2.2 Question types
Another way of encouraging people to talk and showing you are interested as Pooky suggests is by asking ‘open questions’ rather than ‘closed questions’. An open question invites a free choice of answer, whereas a closed question tends to elicit a ‘yes’ or ‘no’ answer. Compare the two questions below:
- Did you play football today at school?
- How did you find school today?
It would be easy to say ‘yes’ or ‘no’ to the first, whereas the second question could open up a range of different answers.
There are also times when a carefully worded observational statement can encourage a young person to confide in you: ‘I’ve noticed you haven’t been catching up with many of your friends, seems like things are difficult at the moment’ (Stem4, n.d., p.1)
Quite often, the challenge is to know what to say next, and how much time you should give if there is a period of silence. Epic Friends, a website that guides young people to support one another, makes the following suggestions for good listening:
- Giving people the space to talk, by not interrupting.
- Don’t immediately dash in with reassurance and solutions.
- Acknowledge what the person is saying, by simply stating what you think you have heard, e.g. ‘it sounds like you don’t know what to do’.
- Notice how you are feeling as you listen, and whether your emotional responses are stopping you from listening properly. (Epic Friends, n.d.)
As a parent or caregiver, it can be easy to feel defensive or guilty when a young person who is close to you shares dark or troubling thoughts. It’s quite normal for parents to feel responsible and to find it difficult to disentangle their desire to ‘solve a problem’ or their fears about being part of the problem, from the process of allowing a young person find their own solution. Bringing your own background anxieties into the conversation can limit your ability to listen openly. Removing your self-defence filters and focusing back to the young person next to you can help them immensely.
It can be easier for therapists than parents to handle a young person’s difficult thoughts and emotions because they are not personally involved in the young person’s life. In Session 8, you’ll learn more about how trained therapists can help. In the next activity you’ll consider how you might approach a difficult conversation and be an ‘anchor’; for your own child or a young person you are working with.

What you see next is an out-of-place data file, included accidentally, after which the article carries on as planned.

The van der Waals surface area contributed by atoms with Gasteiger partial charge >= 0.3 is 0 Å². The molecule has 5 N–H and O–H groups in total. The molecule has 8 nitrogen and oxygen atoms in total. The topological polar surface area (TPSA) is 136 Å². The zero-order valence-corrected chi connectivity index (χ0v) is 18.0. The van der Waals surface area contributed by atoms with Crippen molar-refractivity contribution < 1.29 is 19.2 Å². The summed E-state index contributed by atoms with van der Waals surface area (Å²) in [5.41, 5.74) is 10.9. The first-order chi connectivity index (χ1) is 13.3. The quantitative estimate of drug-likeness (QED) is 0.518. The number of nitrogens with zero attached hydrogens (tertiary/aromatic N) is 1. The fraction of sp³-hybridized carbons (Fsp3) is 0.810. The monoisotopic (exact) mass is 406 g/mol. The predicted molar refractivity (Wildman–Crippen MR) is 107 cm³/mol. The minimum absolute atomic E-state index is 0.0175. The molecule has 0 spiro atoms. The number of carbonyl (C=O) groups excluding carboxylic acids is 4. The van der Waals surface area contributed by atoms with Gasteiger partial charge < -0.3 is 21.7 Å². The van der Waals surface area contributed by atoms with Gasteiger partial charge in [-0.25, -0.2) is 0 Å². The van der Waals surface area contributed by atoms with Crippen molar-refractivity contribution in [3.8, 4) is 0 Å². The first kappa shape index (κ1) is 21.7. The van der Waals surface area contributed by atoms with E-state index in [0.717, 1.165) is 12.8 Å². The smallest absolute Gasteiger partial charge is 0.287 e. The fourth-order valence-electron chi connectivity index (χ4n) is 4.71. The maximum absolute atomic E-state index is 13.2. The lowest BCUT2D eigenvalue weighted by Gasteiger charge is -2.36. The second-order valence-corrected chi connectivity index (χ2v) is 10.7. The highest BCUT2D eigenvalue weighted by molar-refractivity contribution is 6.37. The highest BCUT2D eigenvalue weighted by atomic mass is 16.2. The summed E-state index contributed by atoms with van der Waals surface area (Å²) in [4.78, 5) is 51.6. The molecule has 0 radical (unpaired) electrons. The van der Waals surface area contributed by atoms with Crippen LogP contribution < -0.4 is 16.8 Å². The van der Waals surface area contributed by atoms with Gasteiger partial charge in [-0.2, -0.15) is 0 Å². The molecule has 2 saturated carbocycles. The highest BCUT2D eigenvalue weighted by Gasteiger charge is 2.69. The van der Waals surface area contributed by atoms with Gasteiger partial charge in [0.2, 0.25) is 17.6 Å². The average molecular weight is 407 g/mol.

Activity 4: ‘Be a child’s anchor’
Watch Video 4, in which two workers from the YoungMinds Parents Helpline share tips for approaching difficult conversations. Then, work through steps a,b and c below.
Transcript: Video 4: Difficult Conversations - Roundup | YoungMinds Parents Lounge
a. Identify one suggestion from the presenters that helps to put your mind at rest, and make a note of it here:
b. Identify the five ‘top tips’ and summarise them below.
Here are five tips mentioned in the video:
- Engage first in a ‘general’ conversation rather than diving in about an issue.
- Be honest that something is difficult and that you also find it difficult.
- Always validate the other person’s feelings, which means accepting that the emotions they are feeling are real to them.
- Reassure them with love, support, hope, offering the message that you are there for them.
- It’s not always about providing solutions instantly.
c. Make a note of one phrase that you will find particularly useful.
Here’s an example: ‘I know this is difficult to talk about…’ Read on to discover suggestions for conversation starters.